New student housing near FAU
Liv on 5th got through the Boca Raton City Council on Tuesday, but that does not ensure approval.
The developer proposes a four-story student housing complex on Northwest Fifth Avenue across the El Rio Canal from Florida Atlantic University. Because the project would require changing the city’s comprehensive plan, the vote Tuesday was whether the city should transmit the proposal to the Florida Department of Economic Opportunity (DEO) for review or reject it. The state planning agency is part of DEO.
Drucker, Mayotte and Andy Thomson voted to transmit. Mayor Scott Singer and Councilwoman Andrea O’Rourke voted against. The state has 60 days to comment.
Even if the DEO finds no objection, comprehensive plan changes require four votes on the council. Unless Singer or O’Rourke switched, the project would fail.
The developer touted the complex as a safe, “turnkey” option for college students. Bonnie Miskel, the developer’s attorney, said the pedestrian bridge across the canal—which the developer would pay for—would decrease traffic on Fifth Avenue. Miskel said FAU can’t accommodate all of its non-commuter students on campus, and the project would give students a better option than renting homes.
The site is next to the Windwood community. Several residents expressed opposition, citing increased traffic. Singer and O’Rourke said the project would be incompatible with the neighborhood.
Brightline station on track
Though city review of Brightline’s Boca Raton station is not complete, a representative said the company “expects to begin construction” in the first three months of 2021.
The site plan for the station and parking garage, which will be near the downtown library, must go before the community appearance and planning and zoning boards and then the city council. There is no date yet. Brightline is building the station and garage. The city is paying most of the cost of the garage. Brightline is financing the station.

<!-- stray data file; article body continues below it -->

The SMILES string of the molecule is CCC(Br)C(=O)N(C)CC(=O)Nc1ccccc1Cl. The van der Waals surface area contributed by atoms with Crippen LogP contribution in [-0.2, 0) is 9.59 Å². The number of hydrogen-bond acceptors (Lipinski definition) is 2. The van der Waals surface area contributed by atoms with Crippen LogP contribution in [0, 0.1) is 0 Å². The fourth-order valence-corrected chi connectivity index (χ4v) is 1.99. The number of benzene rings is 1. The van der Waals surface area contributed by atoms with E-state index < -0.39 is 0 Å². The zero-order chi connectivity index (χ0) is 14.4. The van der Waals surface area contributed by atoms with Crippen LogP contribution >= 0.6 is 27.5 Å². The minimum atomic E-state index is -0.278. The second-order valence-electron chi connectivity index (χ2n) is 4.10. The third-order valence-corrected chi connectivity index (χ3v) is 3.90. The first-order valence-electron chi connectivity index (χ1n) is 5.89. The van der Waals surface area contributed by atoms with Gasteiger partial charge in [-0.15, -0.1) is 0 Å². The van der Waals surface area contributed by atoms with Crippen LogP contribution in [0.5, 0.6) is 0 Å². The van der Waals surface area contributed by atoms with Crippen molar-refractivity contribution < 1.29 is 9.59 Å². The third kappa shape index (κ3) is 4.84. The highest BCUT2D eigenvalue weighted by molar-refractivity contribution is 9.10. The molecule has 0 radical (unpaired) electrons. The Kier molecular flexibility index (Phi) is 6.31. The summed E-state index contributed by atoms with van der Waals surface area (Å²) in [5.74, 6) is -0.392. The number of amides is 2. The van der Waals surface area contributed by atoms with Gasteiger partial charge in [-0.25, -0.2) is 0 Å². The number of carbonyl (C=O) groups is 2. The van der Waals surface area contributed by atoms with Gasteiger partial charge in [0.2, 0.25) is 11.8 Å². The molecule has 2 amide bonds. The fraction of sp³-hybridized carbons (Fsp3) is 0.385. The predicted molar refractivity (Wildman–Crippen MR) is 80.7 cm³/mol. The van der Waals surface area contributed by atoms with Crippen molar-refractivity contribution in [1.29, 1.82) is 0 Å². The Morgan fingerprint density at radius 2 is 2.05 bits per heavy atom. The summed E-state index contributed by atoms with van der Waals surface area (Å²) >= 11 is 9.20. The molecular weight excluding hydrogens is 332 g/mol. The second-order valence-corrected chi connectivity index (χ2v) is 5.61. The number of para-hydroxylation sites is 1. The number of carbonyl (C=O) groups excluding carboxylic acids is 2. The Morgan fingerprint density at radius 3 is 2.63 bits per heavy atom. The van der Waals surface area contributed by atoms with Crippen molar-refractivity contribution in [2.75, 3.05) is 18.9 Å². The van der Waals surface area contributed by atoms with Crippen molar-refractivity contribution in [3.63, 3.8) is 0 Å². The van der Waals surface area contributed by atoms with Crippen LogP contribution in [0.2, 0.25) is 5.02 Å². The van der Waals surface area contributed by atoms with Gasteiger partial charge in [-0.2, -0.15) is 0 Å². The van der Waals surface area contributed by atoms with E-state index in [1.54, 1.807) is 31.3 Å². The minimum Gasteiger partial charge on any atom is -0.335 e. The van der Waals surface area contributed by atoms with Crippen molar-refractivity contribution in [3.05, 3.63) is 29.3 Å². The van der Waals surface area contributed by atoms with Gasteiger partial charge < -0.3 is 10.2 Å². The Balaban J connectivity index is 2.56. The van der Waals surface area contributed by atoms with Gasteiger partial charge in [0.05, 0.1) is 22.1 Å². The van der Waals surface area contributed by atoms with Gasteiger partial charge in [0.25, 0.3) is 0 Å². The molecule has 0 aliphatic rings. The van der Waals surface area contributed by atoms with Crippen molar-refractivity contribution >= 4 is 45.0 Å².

A city spokeswoman said Brightline is working on “additional changes.” As part of the project, the Junior League’s garden would move to Meadows Park.
The spokeswoman said the start of construction early next year is “possible.” Brightline, which suspended service in March because of the pandemic, had hoped to start service in Boca Raton by the end of 2021.
Boca Helping Hands looks to expand
Boca Helping Hands is completing a project that will expand the group’s food distribution.
According to a news release, the project will transform what once was the Warehouse Pub near Boca Helping Hands’ main location near Northwest Second Avenue and Glades Road. The $500,000 project will create freezer units and a walk-in refrigerator. Boca Helping Hands said the project could double the number of people whom the organization serves over the next five to 10 years.
Because of the pandemic, Boca Helping Hands is at what the group calls “maximum capacity” and “limited storage has become a bottleneck in our ability to continue expanding food distribution.” Boca Helping Hands says that the number of “food-insecure” residents in the county has increased from a pre-pandemic 180,000 to 300,000. Boca Helping Hands’ demand has doubled.
The work is roughly two-thirds done. Anyone wanting to donate can call Karen Swedenborg at 561-417-0913, ext. 202 or visit bocahelpinghands.org.
Camino Square update
I wrote last week about the demolition of the former Winn Dixie shopping center in downtown Boca Raton. The city approved a 350-unit apartment building on the land, conditioned on the developer making road improvements nearby on Camino Real to accommodate added traffic.
Because Camino Real is a county road, the developer must obtain permits for that work from the county. The developer has not applied for the permit. County Commissioner Robert Weinroth, who represents Boca Raton, thought that the item “made it appear the county’s lack of timely review and approval was the reason things have not progressed any faster” on the project, known as Camino Square.
Boca CRA honored
The Boca Raton Community Redevelopment Agency has received an award for its placemaking project at downtown’s Sanborn Square.
According to a news release, the Florida Redevelopment Association recognizes local governments for “innovation and positive impact on their communities.” City staff added new lighting, tables and chairs, umbrellas and a cornhole game area, making the park what the city calls “a more interactive and social destination for downtown Boca residents and visitors.”